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A lot of people think of Carrie as Stephen King’s first novel, but it wasn’t—not by a long shot. It was his first published novel, but by the time it came out he had already written over a half dozen books, most (but not all) of which subsequently appeared under his pseudonym Richard Bachman. Blaze was written immediately before Carrie, although it would remain unpublished for nearly 35 years. King had already embarked on his long road to the Dark Tower before starting Carrie, too.
I didn’t begin with Carrie. My first encounter with Stephen King was a used paperback copy of ‘Salem’s Lot that I picked up on my weekly visit to Back Pages on Queen St. in Halifax, Nova Scotia in 1979. I was reading mostly science fiction and fantasy in those days, but I vaguely remembered hearing good things about this book, so I added it to my weekly stack, which probably consisted of Asimov, Heinlein and Piers Anthony.
I was hooked straight away. The storytelling was so immersive that I had to seek out everything else the author had written. In 1979, there wasn’t much to find. I went to the public library in the small town near where I grew up and withdrew the rest: Carrie, The Shining, The Stand and Night Shift. The Dead Zone wasn’t out yet. Hard to imagine a time when that was the complete works of Stephen King, right?
I can’t remember the order in which I read them. I suspect The Stand came next, based purely on its mass and the fascinating cartoonish battle taking place on the front cover. But eventually there came Carrie and, a few years later—thanks to the advent of VHS and “home video,” which allowed me to catch up on all the movies I hadn’t had access to until that point—the movie adaptation.
Pete Crowther, whose PS Publishing will soon release a 40th anniversary edition of Carrie, quotes King as saying this about the book in later years: "It reminds me of a cookie baked by a first grader. Tasty enough, but kind of lumpy and burned on the bottom." A fair cop, as they say?
It’s arguably a “starter” novel, but it’s hard to downplay the importance of the book to King’s career and to the horror genre to this day. A new movie adaptation came out last year and only the trappings of contemporary high school life had to be updated. The story remains the same: the culture of cliques and peer groups and bullying is as relevant now as it was in the 1970s, alas, rendering this remake pretty much redundant. Pseudonymous author Nick Cutter admits that he was inspired by Carrie in his recent novel The Troop, which uses interstitial newspaper articles and trial testimony to convey information to readers that is not available to the characters, as King did four decades ago. (Imagine a time when King needed to resort to something like that to make one of his books longer!)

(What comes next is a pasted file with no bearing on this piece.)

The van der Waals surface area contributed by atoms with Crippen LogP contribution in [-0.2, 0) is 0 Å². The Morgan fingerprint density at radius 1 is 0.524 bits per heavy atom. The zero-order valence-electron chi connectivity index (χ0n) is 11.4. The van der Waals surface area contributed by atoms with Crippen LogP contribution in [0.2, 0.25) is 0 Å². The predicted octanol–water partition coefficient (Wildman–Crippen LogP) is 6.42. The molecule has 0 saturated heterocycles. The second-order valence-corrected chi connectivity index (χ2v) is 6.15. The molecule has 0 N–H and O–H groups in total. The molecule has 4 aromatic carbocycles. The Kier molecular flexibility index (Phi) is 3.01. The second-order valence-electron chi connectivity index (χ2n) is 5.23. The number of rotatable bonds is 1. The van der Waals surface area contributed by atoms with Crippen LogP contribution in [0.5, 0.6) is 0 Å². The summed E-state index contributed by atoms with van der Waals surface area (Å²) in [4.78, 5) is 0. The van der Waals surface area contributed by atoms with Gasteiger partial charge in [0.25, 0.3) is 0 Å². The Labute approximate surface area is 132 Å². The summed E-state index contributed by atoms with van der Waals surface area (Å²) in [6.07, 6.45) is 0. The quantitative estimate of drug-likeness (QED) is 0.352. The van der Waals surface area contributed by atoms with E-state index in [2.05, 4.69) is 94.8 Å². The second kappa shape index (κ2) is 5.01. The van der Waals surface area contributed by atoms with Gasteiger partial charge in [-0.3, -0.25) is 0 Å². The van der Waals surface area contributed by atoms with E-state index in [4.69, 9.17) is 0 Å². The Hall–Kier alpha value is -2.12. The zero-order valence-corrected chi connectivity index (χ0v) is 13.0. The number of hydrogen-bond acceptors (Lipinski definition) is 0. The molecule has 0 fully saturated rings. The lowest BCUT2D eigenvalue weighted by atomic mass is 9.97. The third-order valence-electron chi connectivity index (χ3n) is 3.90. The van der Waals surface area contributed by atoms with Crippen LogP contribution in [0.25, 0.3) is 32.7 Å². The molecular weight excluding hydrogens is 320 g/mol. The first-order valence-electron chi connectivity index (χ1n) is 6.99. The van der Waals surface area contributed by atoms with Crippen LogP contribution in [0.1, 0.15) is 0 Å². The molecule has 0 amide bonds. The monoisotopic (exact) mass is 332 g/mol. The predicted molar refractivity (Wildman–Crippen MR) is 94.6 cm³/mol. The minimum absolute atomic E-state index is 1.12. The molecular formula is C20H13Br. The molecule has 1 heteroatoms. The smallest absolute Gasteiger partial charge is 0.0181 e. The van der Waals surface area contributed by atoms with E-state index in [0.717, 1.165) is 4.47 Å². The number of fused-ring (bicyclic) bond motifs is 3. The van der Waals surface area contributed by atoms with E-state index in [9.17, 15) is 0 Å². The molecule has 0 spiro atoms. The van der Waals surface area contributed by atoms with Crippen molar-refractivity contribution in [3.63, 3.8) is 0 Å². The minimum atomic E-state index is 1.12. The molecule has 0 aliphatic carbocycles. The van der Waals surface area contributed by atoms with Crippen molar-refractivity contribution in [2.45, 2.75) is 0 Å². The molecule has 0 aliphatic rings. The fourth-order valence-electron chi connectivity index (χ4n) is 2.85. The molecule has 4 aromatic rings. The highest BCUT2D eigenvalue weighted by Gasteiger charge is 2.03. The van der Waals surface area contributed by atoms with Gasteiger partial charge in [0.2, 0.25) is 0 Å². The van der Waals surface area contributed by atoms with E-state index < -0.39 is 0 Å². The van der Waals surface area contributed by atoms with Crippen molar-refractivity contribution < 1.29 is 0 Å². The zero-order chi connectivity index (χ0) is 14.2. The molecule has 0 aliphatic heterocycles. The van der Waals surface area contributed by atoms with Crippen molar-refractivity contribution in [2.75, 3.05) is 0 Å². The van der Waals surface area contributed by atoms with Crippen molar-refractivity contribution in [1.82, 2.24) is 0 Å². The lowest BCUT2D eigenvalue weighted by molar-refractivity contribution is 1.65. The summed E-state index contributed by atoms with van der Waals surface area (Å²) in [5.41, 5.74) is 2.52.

Depending on who you listen to, the book and the film based on it were either part of a new wave of horror that was sweeping America or they caught the crest of that wave, which included books like Rosemary’s Baby and The Exorcist. Those novels and their adaptations lean toward the Gothic side, dark and brooding and draped in heavy curtains, whereas Carrie was set in a real, bright world that everyone is familiar with. High school is one of a very few almost universally shared experiences and King, as a high school teacher, was immersed in it. He was writing about what he knew, but also about what everyone else knew, too.
Carrie is one of a number of King creations that have entered the common consciousness. Say the name and everyone instantly knows what you mean. It’s the revenge fantasy of every teenager, and perhaps more than a few adults.
How much of the book is about the supernatural? I could argue that you could rewrite Carrie without telekinesis and other wild powers and still have the same, powerful story. Her sheltered upbringing is the thing that makes her stand apart from her classmates. The thing that makes her seem weak and vulnerable to others. Her newly discovered power is her way of fighting back—of levelling the playing field and then some. It’s a more socially acceptable weapon. We cheer for her as she lays waste to her high school prom in a way that we probably wouldn’t if she’d ducked backstage, pulled out a machine gun and strafed the gymnasium. That would be almost too real.
It’s hard to imagine, though, that if Carrie White were still alive today, she would be planning for her retirement in a few years. Jeez. That’s almost too real, too.
Bev Vincent is the author of The Dark Tower Companion, The Stephen King Illustrated Companion and The Road to the Dark Tower. He has been writing “News from the Dead Zone” for Cemetery Dance for over a decade.